A day after Secretary of State Mike Pompeo blamed Iran for the attack on Saudi oil facilities and argued there is “no evidence the attacks came from Yemen,” a senior administration official briefed CNN on information to back up Pompeo’s claims.
The official pointed to the angle at which Saudi oil facilities were attacked, the numbers of points of impact and other information to argue that it is unlikely the attacks were carried out by Yemen. Instead, the official suggested the attack most likely originated in Iran or Iraq.
“It is very difficult to see how these things could have come from anywhere but Iran or Iraq,” the senior administration official said.
The official said 19 Saudi targets were struck in Saturday’s attack and argued that such an attack could not be carried out with 10 drones, which the Houthis claimed to have used.
“You can’t hit 19 targets with 10 drones like that,” the official said.
The official, drawing on commercial satellite imagery shared with CNN, also noted that “all the points of impact on Saudi facilities were on the northwest side of them, which is somewhat difficult to do from Yemen.” The official could not say whether it’s possible drones from Yemen could have angled around to attack northwest facilities.
Citing a potential impact on oil prices because of the attack, President Donald Trump tweeted Sunday that he authorized “the release of oil from the Strategic Petroleum Reserve, if needed, in a to-be-determined amount sufficient to keep the markets well-supplied.”
The private satellite images come at a time of escalating tension between Iran and the US following a series of other provocations in recent months, notably Tehran shooting down a US drone aircraft in June paired with an increased American military presence in the region. The confrontations have raised fears that a conflict between the two countries could spiral.
On Saturday, coordinated strikes on key Saudi Arabian oil facilities – among the world’s largest energy production centers – disrupted 5% of the daily global oil supply. Yemen’s Houthi rebels took responsibility for the attacks, but they are often backed by Iran.
Preliminary indications – even before commercial images of the oil processing plant were released – suggested the attack did not originate from Yemen and likely originated from Iraq, according to a source with knowledge of the incident. The same official said the damage was caused by an armed drone attack.
Three CNN military experts have examined the private satellite photos.
Ret. Col. Cedric Leighton, who is an intelligence expert with a focus in imagery, said the images do help support the Trump administration’s claim that the drones likely came from Iraq or Iran, but cautioned that they’re not definitive.
“This is the handiwork of a sophisticated (most likely State) actor. The precise nature of the intelligence used to conduct targeting, the mission planning that went into this to avoid radar detection, as well as the selection of the targets shows a robust capability that would most likely be the work of a government or government-sponsored group,” Leighton told CNN Sunday.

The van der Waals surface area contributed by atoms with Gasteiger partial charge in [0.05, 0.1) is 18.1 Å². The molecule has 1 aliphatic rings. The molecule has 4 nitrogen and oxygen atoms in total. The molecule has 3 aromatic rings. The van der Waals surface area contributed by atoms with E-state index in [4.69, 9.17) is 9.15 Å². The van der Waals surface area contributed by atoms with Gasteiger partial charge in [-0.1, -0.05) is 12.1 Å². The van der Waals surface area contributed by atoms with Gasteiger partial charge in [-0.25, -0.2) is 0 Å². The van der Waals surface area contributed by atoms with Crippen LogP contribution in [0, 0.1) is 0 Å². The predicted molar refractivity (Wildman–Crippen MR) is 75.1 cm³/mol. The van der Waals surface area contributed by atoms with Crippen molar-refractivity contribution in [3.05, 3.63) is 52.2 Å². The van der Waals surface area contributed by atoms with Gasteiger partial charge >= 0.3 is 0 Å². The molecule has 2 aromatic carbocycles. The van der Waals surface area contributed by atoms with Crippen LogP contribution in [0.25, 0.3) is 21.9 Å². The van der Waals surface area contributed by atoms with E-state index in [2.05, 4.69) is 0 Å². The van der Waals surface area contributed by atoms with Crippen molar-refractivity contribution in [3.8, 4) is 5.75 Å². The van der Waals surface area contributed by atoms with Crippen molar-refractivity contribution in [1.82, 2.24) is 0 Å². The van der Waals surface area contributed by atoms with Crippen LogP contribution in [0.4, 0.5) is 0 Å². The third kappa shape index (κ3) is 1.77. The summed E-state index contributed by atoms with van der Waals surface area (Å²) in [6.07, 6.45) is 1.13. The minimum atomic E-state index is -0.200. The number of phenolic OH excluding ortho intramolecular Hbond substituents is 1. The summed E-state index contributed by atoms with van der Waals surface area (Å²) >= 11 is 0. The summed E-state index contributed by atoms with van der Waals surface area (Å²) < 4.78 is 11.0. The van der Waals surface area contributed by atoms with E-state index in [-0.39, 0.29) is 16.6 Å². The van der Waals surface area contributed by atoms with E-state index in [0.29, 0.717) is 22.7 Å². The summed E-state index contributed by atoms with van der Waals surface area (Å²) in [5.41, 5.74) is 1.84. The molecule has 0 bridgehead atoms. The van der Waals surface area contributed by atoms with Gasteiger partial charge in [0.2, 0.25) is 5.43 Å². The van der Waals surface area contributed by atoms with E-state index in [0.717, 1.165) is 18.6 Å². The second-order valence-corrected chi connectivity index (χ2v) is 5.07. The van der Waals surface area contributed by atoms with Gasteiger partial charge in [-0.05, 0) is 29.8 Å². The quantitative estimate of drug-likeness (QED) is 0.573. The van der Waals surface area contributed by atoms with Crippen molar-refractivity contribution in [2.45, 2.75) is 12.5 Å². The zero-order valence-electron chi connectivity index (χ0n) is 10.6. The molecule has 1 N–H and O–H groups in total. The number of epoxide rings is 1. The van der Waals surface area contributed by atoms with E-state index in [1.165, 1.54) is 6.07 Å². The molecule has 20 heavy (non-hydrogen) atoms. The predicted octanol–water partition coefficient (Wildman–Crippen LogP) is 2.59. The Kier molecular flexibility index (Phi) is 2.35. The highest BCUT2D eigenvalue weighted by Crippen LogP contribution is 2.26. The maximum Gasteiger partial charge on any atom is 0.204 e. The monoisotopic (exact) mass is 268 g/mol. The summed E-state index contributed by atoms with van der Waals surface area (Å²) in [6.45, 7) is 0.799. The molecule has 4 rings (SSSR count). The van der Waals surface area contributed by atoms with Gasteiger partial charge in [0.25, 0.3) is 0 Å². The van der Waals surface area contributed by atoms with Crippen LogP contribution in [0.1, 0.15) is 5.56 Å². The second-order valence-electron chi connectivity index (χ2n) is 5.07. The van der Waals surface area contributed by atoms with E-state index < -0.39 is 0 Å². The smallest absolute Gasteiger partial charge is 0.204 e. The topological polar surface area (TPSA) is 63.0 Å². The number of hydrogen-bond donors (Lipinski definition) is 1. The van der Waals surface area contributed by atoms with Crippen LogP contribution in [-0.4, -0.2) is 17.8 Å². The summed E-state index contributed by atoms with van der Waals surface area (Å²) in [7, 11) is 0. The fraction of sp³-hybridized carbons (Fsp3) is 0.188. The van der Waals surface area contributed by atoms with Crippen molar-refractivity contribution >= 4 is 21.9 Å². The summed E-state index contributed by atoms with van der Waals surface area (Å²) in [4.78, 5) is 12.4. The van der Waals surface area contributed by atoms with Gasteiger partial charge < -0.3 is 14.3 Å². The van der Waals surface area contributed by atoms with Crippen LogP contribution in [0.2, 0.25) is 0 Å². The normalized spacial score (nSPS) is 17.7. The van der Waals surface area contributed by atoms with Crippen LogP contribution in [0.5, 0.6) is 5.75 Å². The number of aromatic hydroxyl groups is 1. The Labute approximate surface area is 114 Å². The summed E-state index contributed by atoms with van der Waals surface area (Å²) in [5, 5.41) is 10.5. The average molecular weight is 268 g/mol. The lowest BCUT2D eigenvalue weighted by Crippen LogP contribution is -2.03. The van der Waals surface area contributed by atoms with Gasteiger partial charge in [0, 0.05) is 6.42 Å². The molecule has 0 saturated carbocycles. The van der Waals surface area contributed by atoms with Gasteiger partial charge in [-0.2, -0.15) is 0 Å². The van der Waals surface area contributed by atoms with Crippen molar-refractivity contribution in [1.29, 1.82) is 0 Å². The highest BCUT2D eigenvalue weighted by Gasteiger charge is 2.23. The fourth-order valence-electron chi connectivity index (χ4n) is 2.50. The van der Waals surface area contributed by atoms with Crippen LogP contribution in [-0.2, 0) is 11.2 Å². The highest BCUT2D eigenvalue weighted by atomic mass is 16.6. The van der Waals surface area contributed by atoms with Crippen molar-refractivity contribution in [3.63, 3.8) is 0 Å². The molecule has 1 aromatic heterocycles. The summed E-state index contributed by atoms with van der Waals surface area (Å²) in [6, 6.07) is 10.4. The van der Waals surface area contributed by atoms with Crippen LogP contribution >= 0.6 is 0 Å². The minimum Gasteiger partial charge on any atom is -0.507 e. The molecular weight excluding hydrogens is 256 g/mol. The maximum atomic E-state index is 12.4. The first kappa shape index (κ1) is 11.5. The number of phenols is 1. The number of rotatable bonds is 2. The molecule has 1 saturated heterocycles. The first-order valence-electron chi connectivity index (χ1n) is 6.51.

“The drones most likely originated in either Southern Iraq or Iran,” he said.
Ret. Gen. Mark Hertling said the images “really don’t show anything, other than pretty good accuracy on the strike of the oil tanks. Ret. Adm. John Kirby echoed this point, stating “there is nothing I see in these pictures which confirms a launch from any particular location.”
“I’m struck by the precision of the strikes. Almost pin-prick,” Kirby said. “Certainly possible with (unmanned aerial vehicles). But again, that doesn’t really confirm anything.”
The senior administration official pointed to open source reports that Kuwait detected a drone in its airspace prior to the attack in Saudi Arabia and noted that the Iraqis “have been very explicit” that the attack did not originate in their airspace, suggesting Iran was the most likely point of origin.
“If this was a military offensive launched from Iran to Saudi Arabia, that is extremely serious,” the official said.
The official declined to say what retaliatory options the administration was considering and said that “the President wants all options on the table.”
The official also pointed to Saudi intelligence suggesting a possible cruise missile attack, but said the US had not yet corroborated that information.
Iranian President Hassan Rouhani did not specifically reference the attack on the Saudi Arabia’s oil facilities in an address on Iran’s Press TV Sunday but did accuse Americans of running a “war operation” by “supporting the UAE and Saudi Arabia, transferring weapons, and providing intelligence.”
“What is happening in this region today has created concern among majority of world countries,” he said.
Earlier Sunday White House senior counselor Kellyanne Conway said Trump has “many options on the table” when it comes to responding to the strike on Saudi Arabia’s oil production this weekend.
“The President will always consider his options,” Conway said on “Fox News Sunday” when asked if Trump would still sit down with Rouhani under current circumstances. “We’ve never committed to that meeting at the United Nations General Assembly. The President’s just said he’s looking at it.”
“When you attack Saudi Arabia … you’re not helping your case much,” she added.
After Pompeo pinned the blame on Iran for the attack on Saturday, Iranian foreign ministry spokesman Seyyed Abbas Mousavi rejected the accusation, labeling it “inappropriate.”
“Such blind accusations and inappropriate comments in a diplomatic context are incomprehensible and meaningless,” he said, adding: “Even hostility needs a certain degree of credibility and reasonable frameworks, US officials have also violated these basic principles.”
CNN’s Kylie Atwood, Ryan Browne, Bianca Britton, John Defterios and Victoria Cavaliere contributed to this report.